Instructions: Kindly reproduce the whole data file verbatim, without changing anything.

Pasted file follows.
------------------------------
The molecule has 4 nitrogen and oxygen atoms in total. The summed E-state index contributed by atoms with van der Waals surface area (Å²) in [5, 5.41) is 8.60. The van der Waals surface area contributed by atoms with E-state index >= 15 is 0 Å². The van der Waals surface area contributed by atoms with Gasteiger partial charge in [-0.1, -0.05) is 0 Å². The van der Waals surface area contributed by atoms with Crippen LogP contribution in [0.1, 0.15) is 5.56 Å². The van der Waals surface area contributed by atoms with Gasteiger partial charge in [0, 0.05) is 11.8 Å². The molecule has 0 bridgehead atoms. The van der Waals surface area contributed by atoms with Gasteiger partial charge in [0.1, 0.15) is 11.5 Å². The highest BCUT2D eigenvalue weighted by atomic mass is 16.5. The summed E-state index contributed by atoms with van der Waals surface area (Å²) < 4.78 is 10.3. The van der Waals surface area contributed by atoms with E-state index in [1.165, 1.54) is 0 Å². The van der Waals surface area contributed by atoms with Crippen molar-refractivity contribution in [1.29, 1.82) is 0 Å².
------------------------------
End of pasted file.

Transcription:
The molecule has 4 nitrogen and oxygen atoms in total. The summed E-state index contributed by atoms with van der Waals surface area (Å²) in [5, 5.41) is 8.60. The van der Waals surface area contributed by atoms with E-state index >= 15 is 0 Å². The van der Waals surface area contributed by atoms with Gasteiger partial charge in [-0.1, -0.05) is 0 Å². The van der Waals surface area contributed by atoms with Crippen LogP contribution in [0.1, 0.15) is 5.56 Å². The van der Waals surface area contributed by atoms with Gasteiger partial charge in [0, 0.05) is 11.8 Å². The molecule has 0 bridgehead atoms. The van der Waals surface area contributed by atoms with Gasteiger partial charge in [0.1, 0.15) is 11.5 Å². The highest BCUT2D eigenvalue weighted by atomic mass is 16.5. The summed E-state index contributed by atoms with van der Waals surface area (Å²) < 4.78 is 10.3. The van der Waals surface area contributed by atoms with E-state index in [1.165, 1.54) is 0 Å². The van der Waals surface area contributed by atoms with Crippen molar-refractivity contribution in [1.29, 1.82) is 0 Å².